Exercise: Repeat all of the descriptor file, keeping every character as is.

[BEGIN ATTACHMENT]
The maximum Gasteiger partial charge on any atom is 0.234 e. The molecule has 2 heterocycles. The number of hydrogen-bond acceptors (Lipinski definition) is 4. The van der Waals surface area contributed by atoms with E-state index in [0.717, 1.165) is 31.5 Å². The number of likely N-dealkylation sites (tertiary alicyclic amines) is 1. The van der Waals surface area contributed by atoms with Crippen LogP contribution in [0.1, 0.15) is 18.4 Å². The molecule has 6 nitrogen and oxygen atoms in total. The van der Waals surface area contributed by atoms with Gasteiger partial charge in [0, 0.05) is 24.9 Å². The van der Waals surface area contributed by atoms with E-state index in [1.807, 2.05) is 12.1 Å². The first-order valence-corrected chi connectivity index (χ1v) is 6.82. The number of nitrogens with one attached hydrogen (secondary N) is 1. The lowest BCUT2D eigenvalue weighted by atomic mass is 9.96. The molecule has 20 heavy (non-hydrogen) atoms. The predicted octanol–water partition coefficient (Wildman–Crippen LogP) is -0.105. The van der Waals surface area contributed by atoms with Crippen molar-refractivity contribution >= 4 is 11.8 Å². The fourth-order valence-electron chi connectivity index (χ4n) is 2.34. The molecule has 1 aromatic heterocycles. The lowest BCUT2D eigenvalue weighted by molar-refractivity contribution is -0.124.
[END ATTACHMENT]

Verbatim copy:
The maximum Gasteiger partial charge on any atom is 0.234 e. The molecule has 2 heterocycles. The number of hydrogen-bond acceptors (Lipinski definition) is 4. The van der Waals surface area contributed by atoms with E-state index in [0.717, 1.165) is 31.5 Å². The number of likely N-dealkylation sites (tertiary alicyclic amines) is 1. The van der Waals surface area contributed by atoms with Crippen LogP contribution in [0.1, 0.15) is 18.4 Å². The molecule has 6 nitrogen and oxygen atoms in total. The van der Waals surface area contributed by atoms with Gasteiger partial charge in [0, 0.05) is 24.9 Å². The van der Waals surface area contributed by atoms with E-state index in [1.807, 2.05) is 12.1 Å². The first-order valence-corrected chi connectivity index (χ1v) is 6.82. The number of nitrogens with one attached hydrogen (secondary N) is 1. The lowest BCUT2D eigenvalue weighted by atomic mass is 9.96. The molecule has 20 heavy (non-hydrogen) atoms. The predicted octanol–water partition coefficient (Wildman–Crippen LogP) is -0.105. The van der Waals surface area contributed by atoms with Crippen molar-refractivity contribution >= 4 is 11.8 Å². The fourth-order valence-electron chi connectivity index (χ4n) is 2.34. The molecule has 1 aromatic heterocycles. The lowest BCUT2D eigenvalue weighted by molar-refractivity contribution is -0.124.